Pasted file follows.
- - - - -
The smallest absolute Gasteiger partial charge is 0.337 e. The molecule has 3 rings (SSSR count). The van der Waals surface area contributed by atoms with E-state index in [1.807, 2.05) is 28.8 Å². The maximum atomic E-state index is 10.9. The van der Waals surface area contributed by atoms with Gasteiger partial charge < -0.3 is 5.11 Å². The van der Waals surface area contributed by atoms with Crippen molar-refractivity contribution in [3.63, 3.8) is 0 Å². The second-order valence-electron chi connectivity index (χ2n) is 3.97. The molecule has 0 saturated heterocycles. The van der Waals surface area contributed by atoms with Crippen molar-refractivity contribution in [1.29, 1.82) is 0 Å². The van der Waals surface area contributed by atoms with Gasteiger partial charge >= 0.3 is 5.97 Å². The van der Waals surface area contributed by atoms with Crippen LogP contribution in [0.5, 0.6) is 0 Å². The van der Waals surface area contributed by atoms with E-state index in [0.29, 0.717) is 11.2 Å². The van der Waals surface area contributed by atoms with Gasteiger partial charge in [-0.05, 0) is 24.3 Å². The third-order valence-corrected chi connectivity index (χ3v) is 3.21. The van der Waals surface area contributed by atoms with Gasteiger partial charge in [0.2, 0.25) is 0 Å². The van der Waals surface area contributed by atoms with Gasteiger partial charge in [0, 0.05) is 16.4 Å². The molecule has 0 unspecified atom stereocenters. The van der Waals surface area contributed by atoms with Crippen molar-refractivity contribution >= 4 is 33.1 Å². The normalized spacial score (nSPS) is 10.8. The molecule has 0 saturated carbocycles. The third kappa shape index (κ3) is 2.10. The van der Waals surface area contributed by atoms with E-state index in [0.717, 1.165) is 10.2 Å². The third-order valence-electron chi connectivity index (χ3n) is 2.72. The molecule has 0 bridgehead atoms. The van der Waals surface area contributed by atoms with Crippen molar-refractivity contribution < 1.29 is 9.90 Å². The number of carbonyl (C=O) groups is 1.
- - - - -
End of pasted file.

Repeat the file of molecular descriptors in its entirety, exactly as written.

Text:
The smallest absolute Gasteiger partial charge is 0.337 e. The molecule has 3 rings (SSSR count). The van der Waals surface area contributed by atoms with E-state index in [1.807, 2.05) is 28.8 Å². The maximum atomic E-state index is 10.9. The van der Waals surface area contributed by atoms with Gasteiger partial charge < -0.3 is 5.11 Å². The van der Waals surface area contributed by atoms with Crippen molar-refractivity contribution in [3.63, 3.8) is 0 Å². The second-order valence-electron chi connectivity index (χ2n) is 3.97. The molecule has 0 saturated heterocycles. The van der Waals surface area contributed by atoms with Crippen molar-refractivity contribution in [1.29, 1.82) is 0 Å². The van der Waals surface area contributed by atoms with Gasteiger partial charge >= 0.3 is 5.97 Å². The van der Waals surface area contributed by atoms with Crippen LogP contribution in [0.5, 0.6) is 0 Å². The van der Waals surface area contributed by atoms with E-state index in [0.29, 0.717) is 11.2 Å². The van der Waals surface area contributed by atoms with Gasteiger partial charge in [-0.05, 0) is 24.3 Å². The third-order valence-corrected chi connectivity index (χ3v) is 3.21. The van der Waals surface area contributed by atoms with Gasteiger partial charge in [0.2, 0.25) is 0 Å². The van der Waals surface area contributed by atoms with Gasteiger partial charge in [0, 0.05) is 16.4 Å². The molecule has 0 unspecified atom stereocenters. The van der Waals surface area contributed by atoms with Crippen molar-refractivity contribution >= 4 is 33.1 Å². The normalized spacial score (nSPS) is 10.8. The molecule has 0 saturated carbocycles. The third kappa shape index (κ3) is 2.10. The van der Waals surface area contributed by atoms with E-state index in [0.717, 1.165) is 10.2 Å². The third-order valence-electron chi connectivity index (χ3n) is 2.72. The molecule has 0 bridgehead atoms. The van der Waals surface area contributed by atoms with Crippen molar-refractivity contribution < 1.29 is 9.90 Å². The number of carbonyl (C=O) groups is 1.